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Guercino, 'The Cumaean Sibyl with a Putto', 1651

Key facts
Full title The Cumaean Sibyl with a Putto
Artist Guercino
Artist dates 1591 - 1666
Date made 1651
Medium and support Oil on canvas
Dimensions 222 × 168.5 cm
Acquisition credit Bought, 2011
Inventory number NG6615
Location On loan: Guercino at Waddesdon, Waddesdon Manor (Rothschild Foundation), Aylesbury, UK
Collection Main Collection
The Cumaean Sibyl with a Putto

The Cumaean Sibyl is one of 12 pagan sibyls, or prophetesses, said to have foretold the coming of Christ. The Cumaean Sibyl, who takes her name from Cumae near Naples, predicted that Christ would be born to a virgin mother in a stable at Bethlehem. The inscription on the stone slab here refers to the wooden cross on which Christ was crucified.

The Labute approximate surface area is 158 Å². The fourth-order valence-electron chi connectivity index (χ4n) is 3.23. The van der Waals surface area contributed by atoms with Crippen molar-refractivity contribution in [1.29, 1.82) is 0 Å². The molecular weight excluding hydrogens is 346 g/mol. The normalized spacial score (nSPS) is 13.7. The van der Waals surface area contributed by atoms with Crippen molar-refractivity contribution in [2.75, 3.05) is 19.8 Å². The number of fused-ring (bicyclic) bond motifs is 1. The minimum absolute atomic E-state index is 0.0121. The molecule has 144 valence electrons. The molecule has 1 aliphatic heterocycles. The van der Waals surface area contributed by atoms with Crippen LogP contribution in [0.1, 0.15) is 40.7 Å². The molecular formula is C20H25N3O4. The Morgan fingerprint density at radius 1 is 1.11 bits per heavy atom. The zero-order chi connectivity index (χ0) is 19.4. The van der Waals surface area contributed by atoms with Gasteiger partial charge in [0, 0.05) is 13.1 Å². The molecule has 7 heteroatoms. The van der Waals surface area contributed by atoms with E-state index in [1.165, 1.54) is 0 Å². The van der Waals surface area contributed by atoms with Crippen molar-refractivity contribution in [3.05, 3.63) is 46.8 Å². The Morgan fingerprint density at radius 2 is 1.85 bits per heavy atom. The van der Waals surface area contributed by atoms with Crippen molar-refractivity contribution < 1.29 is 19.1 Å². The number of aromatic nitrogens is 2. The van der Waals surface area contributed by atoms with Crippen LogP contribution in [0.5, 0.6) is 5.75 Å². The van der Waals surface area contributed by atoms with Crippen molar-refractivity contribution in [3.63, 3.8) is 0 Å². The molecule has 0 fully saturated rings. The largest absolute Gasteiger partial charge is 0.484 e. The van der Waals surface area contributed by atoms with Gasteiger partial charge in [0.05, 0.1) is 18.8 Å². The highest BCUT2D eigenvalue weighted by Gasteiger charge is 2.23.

This is one of Guercino’s finest late works, imposing in composition, rich in colour and dignified in pose and gesture. The painting was commissioned in 1651 by Gioseffo Locatelli of Cesena as a companion to Guercino’s King David, now in a private collection. Before it could be sent to Locatelli, it was seen in Guercino’s studio by Prince Mattias de' Medici, who convinced the artist to sell it to him instead. Guercino painted The Samian Sibyl with a Putto, also in the National Gallery’s collection, for the original patron as a replacement.

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